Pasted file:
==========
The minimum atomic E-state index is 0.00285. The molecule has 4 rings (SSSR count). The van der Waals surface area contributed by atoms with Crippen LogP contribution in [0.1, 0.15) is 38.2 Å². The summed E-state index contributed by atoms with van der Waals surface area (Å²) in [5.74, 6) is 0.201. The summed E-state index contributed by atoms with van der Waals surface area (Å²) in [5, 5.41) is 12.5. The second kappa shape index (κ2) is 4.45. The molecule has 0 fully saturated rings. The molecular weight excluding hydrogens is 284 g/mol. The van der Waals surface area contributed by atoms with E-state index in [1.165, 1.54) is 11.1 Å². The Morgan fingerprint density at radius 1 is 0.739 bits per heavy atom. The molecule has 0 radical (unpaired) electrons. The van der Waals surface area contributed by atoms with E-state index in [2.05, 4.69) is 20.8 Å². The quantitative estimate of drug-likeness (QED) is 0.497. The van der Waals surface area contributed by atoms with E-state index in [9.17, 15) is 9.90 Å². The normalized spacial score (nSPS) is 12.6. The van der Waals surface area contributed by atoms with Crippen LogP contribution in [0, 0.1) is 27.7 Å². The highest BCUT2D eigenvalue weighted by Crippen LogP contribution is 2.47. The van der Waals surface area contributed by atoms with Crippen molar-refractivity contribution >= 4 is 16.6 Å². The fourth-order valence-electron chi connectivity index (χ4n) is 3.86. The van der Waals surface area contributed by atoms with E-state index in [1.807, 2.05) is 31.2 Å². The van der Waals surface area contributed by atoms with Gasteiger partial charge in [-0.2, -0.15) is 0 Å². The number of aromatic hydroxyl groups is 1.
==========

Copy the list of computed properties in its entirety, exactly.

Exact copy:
The minimum atomic E-state index is 0.00285. The molecule has 4 rings (SSSR count). The van der Waals surface area contributed by atoms with Crippen LogP contribution in [0.1, 0.15) is 38.2 Å². The summed E-state index contributed by atoms with van der Waals surface area (Å²) in [5.74, 6) is 0.201. The summed E-state index contributed by atoms with van der Waals surface area (Å²) in [5, 5.41) is 12.5. The second kappa shape index (κ2) is 4.45. The molecule has 0 fully saturated rings. The molecular weight excluding hydrogens is 284 g/mol. The van der Waals surface area contributed by atoms with E-state index in [1.165, 1.54) is 11.1 Å². The Morgan fingerprint density at radius 1 is 0.739 bits per heavy atom. The molecule has 0 radical (unpaired) electrons. The van der Waals surface area contributed by atoms with E-state index in [2.05, 4.69) is 20.8 Å². The quantitative estimate of drug-likeness (QED) is 0.497. The van der Waals surface area contributed by atoms with E-state index in [9.17, 15) is 9.90 Å². The normalized spacial score (nSPS) is 12.6. The van der Waals surface area contributed by atoms with Crippen LogP contribution in [0, 0.1) is 27.7 Å². The highest BCUT2D eigenvalue weighted by Crippen LogP contribution is 2.47. The van der Waals surface area contributed by atoms with Crippen molar-refractivity contribution >= 4 is 16.6 Å². The fourth-order valence-electron chi connectivity index (χ4n) is 3.86. The van der Waals surface area contributed by atoms with E-state index in [1.807, 2.05) is 31.2 Å². The van der Waals surface area contributed by atoms with Gasteiger partial charge in [-0.2, -0.15) is 0 Å². The number of aromatic hydroxyl groups is 1.